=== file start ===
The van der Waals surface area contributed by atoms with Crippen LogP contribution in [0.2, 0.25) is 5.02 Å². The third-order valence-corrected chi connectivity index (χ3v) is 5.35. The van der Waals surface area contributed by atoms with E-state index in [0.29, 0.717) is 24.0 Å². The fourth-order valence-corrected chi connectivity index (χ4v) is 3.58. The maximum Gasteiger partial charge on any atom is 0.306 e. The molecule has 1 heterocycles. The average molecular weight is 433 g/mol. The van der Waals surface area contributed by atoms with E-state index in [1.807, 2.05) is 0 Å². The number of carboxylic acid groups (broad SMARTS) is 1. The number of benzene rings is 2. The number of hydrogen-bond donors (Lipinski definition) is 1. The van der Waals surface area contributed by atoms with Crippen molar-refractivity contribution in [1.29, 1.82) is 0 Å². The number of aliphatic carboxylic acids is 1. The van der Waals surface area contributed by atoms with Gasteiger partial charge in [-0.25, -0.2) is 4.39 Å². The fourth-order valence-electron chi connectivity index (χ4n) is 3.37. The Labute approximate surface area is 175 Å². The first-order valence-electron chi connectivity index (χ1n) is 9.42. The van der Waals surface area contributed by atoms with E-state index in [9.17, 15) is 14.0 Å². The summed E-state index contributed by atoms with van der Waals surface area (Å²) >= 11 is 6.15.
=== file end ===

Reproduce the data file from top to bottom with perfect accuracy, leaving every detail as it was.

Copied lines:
The van der Waals surface area contributed by atoms with Crippen LogP contribution in [0.2, 0.25) is 5.02 Å². The third-order valence-corrected chi connectivity index (χ3v) is 5.35. The van der Waals surface area contributed by atoms with E-state index in [0.29, 0.717) is 24.0 Å². The fourth-order valence-corrected chi connectivity index (χ4v) is 3.58. The maximum Gasteiger partial charge on any atom is 0.306 e. The molecule has 1 heterocycles. The average molecular weight is 433 g/mol. The van der Waals surface area contributed by atoms with E-state index in [1.807, 2.05) is 0 Å². The number of carboxylic acid groups (broad SMARTS) is 1. The number of benzene rings is 2. The number of hydrogen-bond donors (Lipinski definition) is 1. The van der Waals surface area contributed by atoms with Crippen molar-refractivity contribution in [1.29, 1.82) is 0 Å². The number of aliphatic carboxylic acids is 1. The van der Waals surface area contributed by atoms with Gasteiger partial charge in [-0.25, -0.2) is 4.39 Å². The fourth-order valence-electron chi connectivity index (χ4n) is 3.37. The Labute approximate surface area is 175 Å². The first-order valence-electron chi connectivity index (χ1n) is 9.42. The van der Waals surface area contributed by atoms with E-state index in [9.17, 15) is 14.0 Å². The summed E-state index contributed by atoms with van der Waals surface area (Å²) >= 11 is 6.15.